The federal budget process is so broken that lawmakers are now preparing to write spending bills without even knowing how much total cash they’ve got to play with.
It’s a new level of dysfunction for Capitol Hill and undermines GOP leaders’ promises to return to "regular order," where spending measures are carefully considered and funding the federal government is a priority.
And without clear spending targets, federal agencies are left in the dark, with only a vague idea of how to plan their budgets. The uncertainty also could complicate plans by Speaker Paul Ryan and Senate Majority leader Mitch McConnell to avoid a government shutdown showdown in the fall.
“It’s a puzzling year. It’s going to be a very difficult year,” said Rep. Mike Simpson (R-Idaho), who oversees spending for energy and water programs.
Under the law governing the fiscal calendar, the House and Senate are supposed to pass budgets by April 15 that establish a total federal spending level. That figure is then divvied up between 12 appropriations subcommittees, which draft bills to fund the federal government and which must be passed by Sept. 30.
Congress hasn’t finished its spending work on time in two decades, but this year’s effort stands out for its struggles, and longtime budget watchers are surprised by how Republicans are moving forward.
Lawmakers are in session for just three more months before the September funding deadline, but Republican leaders are likely still weeks away from releasing a budget. So GOP appropriators say they’ve been left to guess how much money they’ll have for each bill.
“If we can get anything like a notional number, we can get started on next year’s [appropriations],” Sen. Roy Blunt, chairman of the subcommittee that funds the Labor, HHS and Education departments, told POLITICO recently.
The slapdash start to this year’s appropriations process is leading to informal budget-writing, where lawmakers are working mostly behind closed-doors. The first set of public budget hearings are now kicking off across Capitol Hill, but GOP leaders still haven’t given committee leaders a clear picture of their spending levels.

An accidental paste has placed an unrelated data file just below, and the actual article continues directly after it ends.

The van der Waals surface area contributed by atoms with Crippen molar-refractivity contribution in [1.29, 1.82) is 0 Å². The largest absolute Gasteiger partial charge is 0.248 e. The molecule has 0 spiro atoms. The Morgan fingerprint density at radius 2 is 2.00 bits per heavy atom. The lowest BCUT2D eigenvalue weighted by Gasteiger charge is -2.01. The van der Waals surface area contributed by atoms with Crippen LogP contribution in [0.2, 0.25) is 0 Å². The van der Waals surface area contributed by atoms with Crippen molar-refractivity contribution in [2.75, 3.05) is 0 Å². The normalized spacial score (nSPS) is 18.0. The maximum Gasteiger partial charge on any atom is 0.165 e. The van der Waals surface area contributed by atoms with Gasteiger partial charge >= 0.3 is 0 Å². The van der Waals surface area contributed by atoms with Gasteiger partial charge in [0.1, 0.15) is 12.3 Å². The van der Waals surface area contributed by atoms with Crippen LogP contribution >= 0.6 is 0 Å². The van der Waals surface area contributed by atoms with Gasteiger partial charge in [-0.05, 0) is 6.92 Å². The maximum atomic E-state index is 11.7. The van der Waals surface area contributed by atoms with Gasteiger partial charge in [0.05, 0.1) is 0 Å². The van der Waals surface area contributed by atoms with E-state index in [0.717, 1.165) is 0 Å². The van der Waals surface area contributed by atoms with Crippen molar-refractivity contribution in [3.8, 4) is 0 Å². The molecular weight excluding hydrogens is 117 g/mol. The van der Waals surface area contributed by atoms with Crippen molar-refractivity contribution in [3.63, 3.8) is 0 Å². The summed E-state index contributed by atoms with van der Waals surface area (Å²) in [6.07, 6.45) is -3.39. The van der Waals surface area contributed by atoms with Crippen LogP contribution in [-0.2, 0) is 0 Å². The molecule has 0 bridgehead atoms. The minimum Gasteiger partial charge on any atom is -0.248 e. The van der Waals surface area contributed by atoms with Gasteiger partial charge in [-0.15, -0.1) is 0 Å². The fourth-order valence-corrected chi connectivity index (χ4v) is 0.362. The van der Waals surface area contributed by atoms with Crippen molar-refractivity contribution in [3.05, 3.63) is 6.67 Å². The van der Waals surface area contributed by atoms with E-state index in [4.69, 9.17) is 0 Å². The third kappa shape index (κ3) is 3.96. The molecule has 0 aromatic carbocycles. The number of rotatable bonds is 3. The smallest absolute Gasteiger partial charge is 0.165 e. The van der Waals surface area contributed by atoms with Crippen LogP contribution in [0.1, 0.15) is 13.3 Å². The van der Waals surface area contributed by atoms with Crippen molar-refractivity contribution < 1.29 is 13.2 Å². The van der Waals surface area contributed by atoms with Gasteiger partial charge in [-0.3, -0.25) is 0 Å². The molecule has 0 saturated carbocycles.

Simpson, echoing other anxious Republican appropriators, said GOP leaders “needed to make that decision in March.”
“There’s a lot of major decisions that have to be made,” said Rep. Tom Cole (R-Okla.), a senior member of the Budget and Appropriations Committees. “I’m very worried with the truncated process we’ve got for appropriations.”
Neither the House nor the Senate passed a budget on time last year, but Congress had a total spending level to adhere to when drafting bills because of a bipartisan 2015 budget law. This year, stiff spending caps for defense and domestic programs return if Congress does nothing to ease the bite of sequestration.
One option for the GOP is to stick to the current caps when writing spending bills, though bipartisan opposition to those lower levels suggests those bills would likely need to be completely rewritten at the last minute in the fall.
Or lawmakers could decide to ignore those limits entirely. “They could come up with any number they want,” said Stan Collender, a veteran Democratic budget aide now at Qorvis MSLGROUP.
In past years when Congress hasn’t passed a budget, the House and Senate have typically deployed a procedural maneuver to “deem” a top-line spending level. That may be the likeliest course if the fractious GOP is unable to agree on a budget. In the meantime, President Donald Trump’s Cabinet members are hamstrung as they try to plot out their policy agenda.
House Appropriations Committee Chairman Rodney Frelinghuysen said last week he doesn’t yet have a timeframe for dividing up spending levels for his 12 subcommittees.
“We’ll cross that bridge when we come to it,” the New Jersey Republican said. “We’re going to do our job as we always have.”
There’s no guarantee the process will go smoothly even after appropriators get their formal spending allocations.
Republican leaders are already strategizing to avoid a shutdown, but punting on some of the thorniest spending decisions may not prevent a massive political brawl in the fall.
Conservatives feel emboldened by Trump’s proposed cuts to domestic spending and are pushing the same kind of austerity in Congress’s budget. Defense hawks want to raise military spending even above the levels in Trump’s proposal, which called for a Pentagon budget boost. And without having held a floor vote on the budget, GOP leaders lack a key litmus test for what spending levels the rank-and-file will support.
Democrats, meanwhile, are eager to shield domestic programs from the sequester. They also are frustrated that the spending process is stalled at least in part because Republicans are using budget reconciliation procedures to try to repeal Obamacare.
“Republicans are playing politics with the budget,” said Sen. Chris Murphy (D-Conn.), an Appropriations Committee member. “They’re not doing an honest budget because they want to use the budget process to jam though health care, and one of the consequences is it makes it very hard to write appropriations bills.”
Sen. John Hoeven (R-N.D.), who oversees agriculture spending, said he will probably start writing his bill soon at the budget sequestration level — a figure that would require some cuts compared to current spending.
“We’ve talked about some hearings… I’m not sure, we’ll have to see. I have to get a sense of what that top-line is,” Hoeven said. “We want to get going, no doubt about it, because we’d like to go through regular process.”